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Ketubot, Daf Tzadi Het, Part 6
Reading for Friday
, March 17
Ketubot 98-6

 

 

Introduction

The sugya about the agent who sells more than he is supposed to continues.

 

הא מדסיפא בדאוזיל, הוי רישא בדלא אוזיל! דקתני סיפא: היתה כתובתה ארבע מאות זוז, מכרה לזה במנה ולזה במנה, ולאחרון יפה מנה ודינר במנה, של אחרון – מכרה בטל, ושל כולן – מכרן קיים!

 

But since the final clause [deals with a case] where [she sold] at a lower price, [would not] the earlier clause [refer to one] where [she did] not [sell] at a lower price, for has [it not] been stated in the final clause, If her ketubah was four hundred zuz and she sold [land] to [three] persons, to each for one maneh, and to a fourth [she sold] what was worth a maneh and a denar for one maneh, [the sale] to the last person is void but [the sale] to all the others are valid?

 

The last clause of the mishnah deals with a case where she sold for less than the value. To prevent the mishnah from being repetitive, the assumption should be that the first clause is where she sold more than she was supposed to.

 

לא, רישא וסיפא בדאוזיל, וסיפא הא קא משמע לן, טעמא דאוזיל בדיתמי, אבל בדידה – מכרה קיים.

 

No, both the earlier and the final clause [refer to a sale] at a lower price, and the final clause teaches us the following: The reason [why her sale is void is] because [she sold] at a lower price [property] that belonged to the orphans, but [if she had sold] her own property, her sale is valid.

 

Both clauses refer to a case where she sold for too low a price and not where she sold too much property. But the second clause does teach us something new—that if a person sells their own property for too low a price, the sale is valid. Her sale was invalid in the mishnah because she was selling someone else’s property.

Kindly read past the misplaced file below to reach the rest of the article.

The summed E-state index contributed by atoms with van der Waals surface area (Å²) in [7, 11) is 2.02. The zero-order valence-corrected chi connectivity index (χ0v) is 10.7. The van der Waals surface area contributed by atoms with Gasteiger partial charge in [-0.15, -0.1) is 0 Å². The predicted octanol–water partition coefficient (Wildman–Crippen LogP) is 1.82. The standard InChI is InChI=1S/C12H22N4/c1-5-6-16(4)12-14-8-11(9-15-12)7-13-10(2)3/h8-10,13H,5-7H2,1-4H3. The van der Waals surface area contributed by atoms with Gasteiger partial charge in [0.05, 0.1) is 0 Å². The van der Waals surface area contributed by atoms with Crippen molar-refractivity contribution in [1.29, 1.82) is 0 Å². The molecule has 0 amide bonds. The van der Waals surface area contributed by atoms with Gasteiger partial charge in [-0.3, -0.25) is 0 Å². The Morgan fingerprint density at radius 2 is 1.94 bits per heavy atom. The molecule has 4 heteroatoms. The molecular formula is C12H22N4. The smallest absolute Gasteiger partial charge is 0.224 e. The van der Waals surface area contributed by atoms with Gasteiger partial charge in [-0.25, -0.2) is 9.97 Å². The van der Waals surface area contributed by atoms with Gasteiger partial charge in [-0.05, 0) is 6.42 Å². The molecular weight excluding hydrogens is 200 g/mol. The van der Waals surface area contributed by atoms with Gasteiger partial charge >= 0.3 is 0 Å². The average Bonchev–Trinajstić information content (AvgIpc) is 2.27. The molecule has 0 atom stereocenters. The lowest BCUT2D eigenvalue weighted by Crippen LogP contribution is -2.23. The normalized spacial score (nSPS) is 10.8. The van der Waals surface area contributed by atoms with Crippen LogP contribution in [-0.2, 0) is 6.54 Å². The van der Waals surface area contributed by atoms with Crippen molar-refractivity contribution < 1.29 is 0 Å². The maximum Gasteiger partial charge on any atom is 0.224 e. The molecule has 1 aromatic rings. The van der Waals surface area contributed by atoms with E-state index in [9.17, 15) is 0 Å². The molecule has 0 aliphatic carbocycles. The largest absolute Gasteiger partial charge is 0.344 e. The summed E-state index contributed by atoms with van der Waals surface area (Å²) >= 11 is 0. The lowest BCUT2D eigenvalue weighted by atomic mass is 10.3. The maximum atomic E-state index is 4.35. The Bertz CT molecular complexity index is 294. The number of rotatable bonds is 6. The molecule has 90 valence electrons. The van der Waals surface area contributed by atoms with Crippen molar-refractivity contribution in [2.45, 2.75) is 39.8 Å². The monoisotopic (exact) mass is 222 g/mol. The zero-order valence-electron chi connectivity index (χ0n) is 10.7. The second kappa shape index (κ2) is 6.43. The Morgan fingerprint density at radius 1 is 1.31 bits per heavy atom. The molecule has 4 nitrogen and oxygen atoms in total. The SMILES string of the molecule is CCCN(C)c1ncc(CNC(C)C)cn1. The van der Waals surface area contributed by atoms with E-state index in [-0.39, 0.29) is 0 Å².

הא מדרישא שמעת מינה: היתה כתובתה מאתים, ומכרה שוה מנה במאתים או שוה מאתים במנה – נתקבלה כתובתה! מהו דתימא, התם הוא דאיסתלקא לה מהאי ביתא לגמרי, אבל הכא ניגזור מנה ראשון אטו מנה אחרון, קא משמע לן.

 

But is not this already inferred from the first clause: If a widow whose ketubah was two hundred zuz sold [land] worth a maneh for two hundred zuz or [land] worth two hundred zuz for one maneh, she has received her ketubah? 

What might I have said? There because [by her one act] she completely severed her connection with that house, but here [the sale for] the first maneh should be disqualified because the sale of the last maneh is invalid, therefore it teaches us that it is not.

 

The problem is that we already learned that principle in the first clause. There, the woman sold her own ketubah for less than it was worth and the sale is deemed valid.

The Talmud now resolves how both sections can be about a case where she sold the land for less than it is worth without being repetitive. The first clause refers to a case where she sells all of the property at once. But in the final clause she sells the property in pieces. We might have thought that the sale of the first piece is invalid because the sale of the last piece is invalid. We need this clause to teach us that it is not.

To clarify we have not yet answered the original question. All we have done is rejected proof from these sources.

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